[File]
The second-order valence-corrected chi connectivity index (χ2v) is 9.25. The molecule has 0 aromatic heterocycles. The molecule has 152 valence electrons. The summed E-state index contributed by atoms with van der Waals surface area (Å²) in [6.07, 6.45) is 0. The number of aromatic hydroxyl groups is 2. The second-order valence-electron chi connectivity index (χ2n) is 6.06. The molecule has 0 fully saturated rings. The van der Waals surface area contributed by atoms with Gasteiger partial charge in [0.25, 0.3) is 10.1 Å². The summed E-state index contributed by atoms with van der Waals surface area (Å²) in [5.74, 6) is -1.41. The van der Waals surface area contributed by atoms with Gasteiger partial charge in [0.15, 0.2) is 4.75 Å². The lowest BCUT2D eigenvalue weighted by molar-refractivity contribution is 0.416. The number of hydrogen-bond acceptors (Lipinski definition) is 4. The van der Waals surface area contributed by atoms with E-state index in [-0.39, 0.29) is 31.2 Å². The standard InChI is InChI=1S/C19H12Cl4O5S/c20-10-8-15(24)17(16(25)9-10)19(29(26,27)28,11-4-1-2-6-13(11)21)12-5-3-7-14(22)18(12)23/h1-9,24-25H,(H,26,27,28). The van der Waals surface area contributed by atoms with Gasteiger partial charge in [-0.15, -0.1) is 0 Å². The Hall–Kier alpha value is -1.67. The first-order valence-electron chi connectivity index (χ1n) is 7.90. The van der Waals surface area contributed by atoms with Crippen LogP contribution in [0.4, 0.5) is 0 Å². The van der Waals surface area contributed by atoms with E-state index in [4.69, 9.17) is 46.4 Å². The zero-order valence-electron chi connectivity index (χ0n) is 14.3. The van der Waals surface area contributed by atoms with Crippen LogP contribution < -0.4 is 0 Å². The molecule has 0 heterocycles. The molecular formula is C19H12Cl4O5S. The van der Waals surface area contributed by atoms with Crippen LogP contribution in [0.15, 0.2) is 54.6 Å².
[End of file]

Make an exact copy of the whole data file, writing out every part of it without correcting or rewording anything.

The second-order valence-corrected chi connectivity index (χ2v) is 9.25. The molecule has 0 aromatic heterocycles. The molecule has 152 valence electrons. The summed E-state index contributed by atoms with van der Waals surface area (Å²) in [6.07, 6.45) is 0. The number of aromatic hydroxyl groups is 2. The second-order valence-electron chi connectivity index (χ2n) is 6.06. The molecule has 0 fully saturated rings. The van der Waals surface area contributed by atoms with Gasteiger partial charge in [0.25, 0.3) is 10.1 Å². The summed E-state index contributed by atoms with van der Waals surface area (Å²) in [5.74, 6) is -1.41. The van der Waals surface area contributed by atoms with Gasteiger partial charge in [0.15, 0.2) is 4.75 Å². The lowest BCUT2D eigenvalue weighted by molar-refractivity contribution is 0.416. The number of hydrogen-bond acceptors (Lipinski definition) is 4. The van der Waals surface area contributed by atoms with E-state index in [-0.39, 0.29) is 31.2 Å². The standard InChI is InChI=1S/C19H12Cl4O5S/c20-10-8-15(24)17(16(25)9-10)19(29(26,27)28,11-4-1-2-6-13(11)21)12-5-3-7-14(22)18(12)23/h1-9,24-25H,(H,26,27,28). The van der Waals surface area contributed by atoms with Gasteiger partial charge in [-0.15, -0.1) is 0 Å². The Hall–Kier alpha value is -1.67. The first-order valence-electron chi connectivity index (χ1n) is 7.90. The van der Waals surface area contributed by atoms with Crippen LogP contribution in [0.4, 0.5) is 0 Å². The van der Waals surface area contributed by atoms with E-state index in [4.69, 9.17) is 46.4 Å². The zero-order valence-electron chi connectivity index (χ0n) is 14.3. The van der Waals surface area contributed by atoms with Crippen LogP contribution < -0.4 is 0 Å². The molecule has 0 heterocycles. The molecular formula is C19H12Cl4O5S. The van der Waals surface area contributed by atoms with Crippen LogP contribution in [0.15, 0.2) is 54.6 Å².